Proposal: Modify automatic semicolon insertion in strict mode

David-Sarah Hopwood david.hopwood at industrial-designers.co.uk
Sun Dec 7 21:48:06 PST 2008


Yuh-Ruey Chen wrote:
> Most people on this list consider automatic semicolon insertion
> something of a mistake. However, I think this feature would be fine if
> it were not so "eager" and thus causing all sorts of subtle errors and
> hampering language evolution (e.g. the ongoing lambda discussion). By
> eager, I mean that there are too many cases where automatic semicolon
> insertion takes place.

There are, but I think it's a bad idea to change semicolon insertion
in such a way that currently valid programs are still valid but are
parsed differently.

> So here's the proposal:
> 
> 1) Stricter rules for function call and subscript operators
> 
> ... f
> (args) ...
> 
> currently parses as:
> 
> ... f(args) ...;
> 
> I propose that this instead parses as:
> 
> ... f;
> (args) ...;
> 
> Likewise,
> 
> ... a
> [args] ....
> 
> should parse as:
> 
> ... a;
> [args] ...;
> 
> Note that:
> 
> ... f(
> args
> ) ...
> 
> should still parse as:
> 
> ... f(args) ...;

All of these changes affect the behaviour of valid programs without making
them invalid.

> 2) Stricter rules for binary operators (including '.' and ',')
> 
> ... a
> BINARY_OP b
> 
> currently parses as:
> 
> ... a BINARY_OP b ...;
> 
> I propose that this instead parses as:
> 
> ... a;
> BINARY_OP b ...;
> 
> and thus results in a syntax error, unless it's a unary operator.
> 
> Note that:
> 
> ... a BINARY_OP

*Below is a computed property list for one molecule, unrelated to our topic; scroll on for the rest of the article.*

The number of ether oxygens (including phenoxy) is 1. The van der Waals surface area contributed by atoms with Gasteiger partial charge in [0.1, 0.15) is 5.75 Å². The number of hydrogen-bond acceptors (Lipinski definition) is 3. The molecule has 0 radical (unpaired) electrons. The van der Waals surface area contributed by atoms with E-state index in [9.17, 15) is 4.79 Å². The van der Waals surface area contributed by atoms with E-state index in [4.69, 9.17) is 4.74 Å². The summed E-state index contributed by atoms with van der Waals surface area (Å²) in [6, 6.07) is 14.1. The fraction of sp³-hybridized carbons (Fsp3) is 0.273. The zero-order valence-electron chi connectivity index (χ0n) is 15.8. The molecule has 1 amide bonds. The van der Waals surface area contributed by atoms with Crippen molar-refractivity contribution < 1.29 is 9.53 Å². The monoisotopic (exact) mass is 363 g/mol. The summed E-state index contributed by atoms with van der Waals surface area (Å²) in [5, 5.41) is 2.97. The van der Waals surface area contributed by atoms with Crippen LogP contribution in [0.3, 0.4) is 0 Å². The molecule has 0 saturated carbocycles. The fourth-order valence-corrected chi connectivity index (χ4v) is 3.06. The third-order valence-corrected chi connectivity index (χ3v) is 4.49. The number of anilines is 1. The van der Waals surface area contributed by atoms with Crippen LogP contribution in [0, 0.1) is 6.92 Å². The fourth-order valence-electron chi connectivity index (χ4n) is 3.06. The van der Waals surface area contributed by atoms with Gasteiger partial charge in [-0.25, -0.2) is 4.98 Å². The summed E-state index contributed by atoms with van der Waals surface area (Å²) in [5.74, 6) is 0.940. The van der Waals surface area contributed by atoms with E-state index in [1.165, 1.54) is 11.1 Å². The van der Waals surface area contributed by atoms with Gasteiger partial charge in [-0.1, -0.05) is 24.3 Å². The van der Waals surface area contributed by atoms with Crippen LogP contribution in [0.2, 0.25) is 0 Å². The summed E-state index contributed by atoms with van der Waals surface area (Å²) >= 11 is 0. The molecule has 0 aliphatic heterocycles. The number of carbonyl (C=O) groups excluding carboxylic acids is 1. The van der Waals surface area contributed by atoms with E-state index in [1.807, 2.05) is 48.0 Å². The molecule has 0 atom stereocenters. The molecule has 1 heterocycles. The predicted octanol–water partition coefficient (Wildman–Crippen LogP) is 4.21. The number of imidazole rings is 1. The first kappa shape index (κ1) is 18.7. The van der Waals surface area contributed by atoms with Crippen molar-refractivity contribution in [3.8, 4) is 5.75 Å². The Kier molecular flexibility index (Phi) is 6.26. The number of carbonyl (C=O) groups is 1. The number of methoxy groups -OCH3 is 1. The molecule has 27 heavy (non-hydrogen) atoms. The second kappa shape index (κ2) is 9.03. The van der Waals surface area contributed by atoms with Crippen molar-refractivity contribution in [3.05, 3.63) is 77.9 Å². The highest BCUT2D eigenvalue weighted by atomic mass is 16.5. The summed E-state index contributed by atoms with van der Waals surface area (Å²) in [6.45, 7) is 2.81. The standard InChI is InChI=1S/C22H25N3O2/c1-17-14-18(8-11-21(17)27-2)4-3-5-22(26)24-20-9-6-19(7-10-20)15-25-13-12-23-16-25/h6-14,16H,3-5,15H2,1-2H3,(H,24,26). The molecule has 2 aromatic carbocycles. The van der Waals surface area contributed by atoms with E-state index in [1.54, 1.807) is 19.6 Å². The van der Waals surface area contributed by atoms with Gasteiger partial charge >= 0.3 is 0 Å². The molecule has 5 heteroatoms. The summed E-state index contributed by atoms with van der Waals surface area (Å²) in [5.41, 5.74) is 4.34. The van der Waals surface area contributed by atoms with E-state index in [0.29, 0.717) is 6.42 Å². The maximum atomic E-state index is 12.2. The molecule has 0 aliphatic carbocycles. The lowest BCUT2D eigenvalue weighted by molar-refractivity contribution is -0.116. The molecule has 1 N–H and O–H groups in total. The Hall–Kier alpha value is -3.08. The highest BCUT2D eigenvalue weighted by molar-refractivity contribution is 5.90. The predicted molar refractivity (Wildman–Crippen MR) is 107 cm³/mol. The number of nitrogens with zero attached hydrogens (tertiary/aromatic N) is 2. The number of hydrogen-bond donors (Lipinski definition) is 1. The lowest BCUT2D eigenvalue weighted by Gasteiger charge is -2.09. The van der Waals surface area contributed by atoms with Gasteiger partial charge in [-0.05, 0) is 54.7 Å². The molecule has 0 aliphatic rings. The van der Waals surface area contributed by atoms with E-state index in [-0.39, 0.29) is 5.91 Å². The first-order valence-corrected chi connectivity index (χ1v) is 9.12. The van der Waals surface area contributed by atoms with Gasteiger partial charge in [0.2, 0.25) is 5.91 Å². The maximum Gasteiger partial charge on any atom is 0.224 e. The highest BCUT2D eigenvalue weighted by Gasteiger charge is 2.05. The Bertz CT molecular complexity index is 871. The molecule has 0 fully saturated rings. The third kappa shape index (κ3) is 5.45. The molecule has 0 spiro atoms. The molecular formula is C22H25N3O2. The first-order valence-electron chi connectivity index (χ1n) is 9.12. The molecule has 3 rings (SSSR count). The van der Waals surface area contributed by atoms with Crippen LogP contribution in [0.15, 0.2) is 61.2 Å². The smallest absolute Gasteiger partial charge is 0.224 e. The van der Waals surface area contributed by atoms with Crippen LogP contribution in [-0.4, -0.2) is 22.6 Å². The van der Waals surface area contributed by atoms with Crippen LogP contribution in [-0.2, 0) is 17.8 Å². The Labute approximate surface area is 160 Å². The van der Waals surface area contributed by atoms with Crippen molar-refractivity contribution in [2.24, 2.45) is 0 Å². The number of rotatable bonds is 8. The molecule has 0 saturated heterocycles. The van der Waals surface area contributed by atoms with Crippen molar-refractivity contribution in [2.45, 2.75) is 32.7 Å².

> b ...
> 
> should still parse as:
> 
> ... a BINARY_OP b ...;
> 
> Since expressions starting with unary operators are usually valid yet
> erroneous code...

No, it's perfectly commonplace to break a line before a binary operator:

  var foo = some_very_long___________________________________expression
     + some_other_expression;

> 3) All expression statements that start with an expression of lesser
> precedence than an assignment operator should result in an error, or at
> the very least, a warning. This applies even if the statement does have
> an effect. For example, all the following lines should generate some
> warning:
> 
> +(a = 10)
> +func()
> a * func()
> [a, b, c]
> 
> OTOH, if operator overloading is ever added to the language, this will
> be trickier, since user-defined operator methods may cause side effects.

This has more merit than 1) or 2). I considered it for Jacaranda, although
it didn't make it into the spec.

However, warnings are out of scope for the language specification, unless
they are in some informative annex. Also, this proposal doesn't seem to
have anything to do with semicolon insertion.

> 4) (Optional) To simplify grammar implementation, these new rules apply
> even if the expressions are nested within group operators, [...]
> 
> 5) Since this is all clearly incompatible with existing ES3 code, this
> requires an opt-in: these new rules should only be followed under strict
> mode.

That's not sufficient. Strict mode is supposed to be a subset.

-- 
David-Sarah Hopwood


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